Extricating Oneself From a Buzz-Saw
While they of course retain distinct local flavors, it’s amazing how similar the major metropolitan areas are. One will encounter many of the same chain stores in New York, London, Milan, Paris, and Cairo. And the downtown areas of most American midsize towns will have the same strip malls and chain restaurants. To be sure, there’s still plenty of local flavor. But not as much as there was when I was a kid, let alone when my parents were kids.
Joyner goes on to point out that, even as monoculture expands, it is becoming a better monoculture, in no small part due to globalization. Still, when you’re wrong, you’re wrong, and in reflection, I was just wrong in arguing that globalization and free trade actually encourage the development of community and local culture. In addition to the flaws with this conclusion others have noted, I failed to recognize the manner in which a service-based economy renders geography, such a crucial element in the development of a community’s character, less and less relevant.
That’s not the end of the fight, though. As commenter Sam M notes:
But of course, places like Pittburgh and Buffalo were as much built by trade and globalism as they were destroyed by same. (If they have, in fact been destroyed.) People in Pittsburgh will be glad to tell you what an economic powerhouse the place used to be, and rattle of a list of all the grand things steel from the Homestead Works helped build. Things like the Empire State Building. And, er… Europe. And anyone who has studied the place will be equally quick to tell you how the mills gave rise to one of the truly unique places in the modern world. A city made up of almost 100 distinct neighborhoods, some based on ethnicity, some on economics, some on chance. Either way, whether you like the culture of the city or not, one certainly developed. People care so miuch about it, in fact, that they continually wring their hands about whether or not it can survive.
This sounds right to me – well, except for the suggestion that my beloved Buffalo may not be destroyed, much as I may wish that to be true.
The other issue, to which I keep going back is that protectionism (which I never argued or implied means a ban on trade, but rather merely means increased tariffs and subsidies) requires the action of a distant, centralized government, both Constitutionally and practically. This ultimately means that the centralized government gets to pick the communities that will win and the communities that will lose. Rest assured, the more politically connected a community’s main business, the more it will be protected; the less connected its main business, the more likely it will be left to fend against a retaliatory tariff of some sort.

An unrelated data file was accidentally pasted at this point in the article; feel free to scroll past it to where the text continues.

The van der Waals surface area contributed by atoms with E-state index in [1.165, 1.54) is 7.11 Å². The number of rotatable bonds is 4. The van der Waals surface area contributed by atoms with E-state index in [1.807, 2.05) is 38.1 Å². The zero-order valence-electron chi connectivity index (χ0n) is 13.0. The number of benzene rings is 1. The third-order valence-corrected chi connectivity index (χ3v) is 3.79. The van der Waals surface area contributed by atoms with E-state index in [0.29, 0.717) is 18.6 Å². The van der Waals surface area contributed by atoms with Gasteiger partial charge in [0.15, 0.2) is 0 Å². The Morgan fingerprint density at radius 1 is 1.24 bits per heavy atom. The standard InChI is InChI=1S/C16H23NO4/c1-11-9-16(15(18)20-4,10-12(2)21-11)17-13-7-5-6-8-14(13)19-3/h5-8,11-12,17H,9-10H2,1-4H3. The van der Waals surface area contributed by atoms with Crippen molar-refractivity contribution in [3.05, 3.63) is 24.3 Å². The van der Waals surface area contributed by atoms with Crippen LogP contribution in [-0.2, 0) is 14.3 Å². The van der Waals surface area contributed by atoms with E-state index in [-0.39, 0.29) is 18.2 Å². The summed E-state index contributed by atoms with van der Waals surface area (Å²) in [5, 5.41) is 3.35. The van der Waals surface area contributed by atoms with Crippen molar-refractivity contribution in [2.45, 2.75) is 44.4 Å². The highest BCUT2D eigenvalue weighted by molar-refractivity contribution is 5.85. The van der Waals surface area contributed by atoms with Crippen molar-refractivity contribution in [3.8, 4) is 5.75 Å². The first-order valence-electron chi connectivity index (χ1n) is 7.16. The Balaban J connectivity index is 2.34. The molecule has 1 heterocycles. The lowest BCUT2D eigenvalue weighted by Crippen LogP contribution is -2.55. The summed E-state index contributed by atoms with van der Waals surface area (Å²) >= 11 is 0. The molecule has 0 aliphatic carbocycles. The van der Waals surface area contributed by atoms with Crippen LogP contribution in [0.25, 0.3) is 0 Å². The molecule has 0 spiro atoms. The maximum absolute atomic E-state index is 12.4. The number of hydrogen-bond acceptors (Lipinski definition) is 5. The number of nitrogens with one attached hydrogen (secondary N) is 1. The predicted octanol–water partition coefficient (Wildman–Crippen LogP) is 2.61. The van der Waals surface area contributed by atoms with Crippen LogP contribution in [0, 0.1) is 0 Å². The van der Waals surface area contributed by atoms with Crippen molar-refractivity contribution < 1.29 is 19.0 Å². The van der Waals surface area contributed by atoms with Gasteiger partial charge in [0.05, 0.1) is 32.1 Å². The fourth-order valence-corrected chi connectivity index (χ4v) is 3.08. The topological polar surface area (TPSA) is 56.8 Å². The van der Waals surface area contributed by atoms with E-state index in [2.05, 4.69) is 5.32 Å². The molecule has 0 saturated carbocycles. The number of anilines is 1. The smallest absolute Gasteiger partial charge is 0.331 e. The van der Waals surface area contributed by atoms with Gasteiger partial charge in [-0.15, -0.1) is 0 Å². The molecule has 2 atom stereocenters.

For example, in a harshly worded critique of my arguments for free trade and globalism, James Matthew Wilson responds (scroll to comments):
Therefore, [global free trade] takes all agency away from individual societies and communities affected by such policies. In some localities, a free trade arrangement might be advantageous, in many it would not; in most, some prudently negotiated open and closed trade policies would likely emerge — were the people actually affected by such policies allowed to shape them. This kind of self-government in commerce for individual polities may be in some ways inefficient, because it requires the regular and particularly applied use of human reason. As Tocqueville observes, this is frustrating to the half-intelligent and harrassed who seek shelter in the great shadow of generalized ideas. But if politics is an exercise in practical reason, any blanket theory that robs that reason of its power and relieves it of duties is likely to result in an insidious kind of tyranny.
I’m not sure where I’m supposed to disagree with this, well except for the conclusion that localized decisionmaking on trade would be unfriendly to free trade. The problem is that trade policy is not made by localities, at least not in the US. If it were, then communities would have to weigh both the benefits and the consequences of their trade policies. But when trade policy is the exclusive province of the federal government, communities who succeed in obtaining tariffs or subsidies for their local industry reap all the benefits, but watch as the negative effects are either dispersed throughout the country or heaped on a handful of other communities who are left to bear the brunt of retaliatory tariffs or higher prices for their raw materials. Qualitatively this localized benefit and nationalized cost is little different from the privatized profits and socialized risks that so many of us now decry in other contexts.
To be sure, there are certainly some countries that are small enough and homogenous enough, or are relatively monolithic, economically speaking, such that their trade policy truly does represent some kind of a national consensus or interest. So far as those countries go, especially the less-developed ones, I agree that it makes little sense to insist that they adopt free trade policies.
But at least with respect to the US and other larger and/or economically heterogenous countries, a national policy of free trade is the only way that a locality can adopt anything resembling a local trade policy. Admittedly, this can’t mean formal local government tariffs, but it can mean local tax breaks, strengthened “Buy Local” campaigns, heavy taxes on stores the locality doesn’t like, ownership initiatives, etc. Federal tariffs and subsidies supplant or undermine these local measures.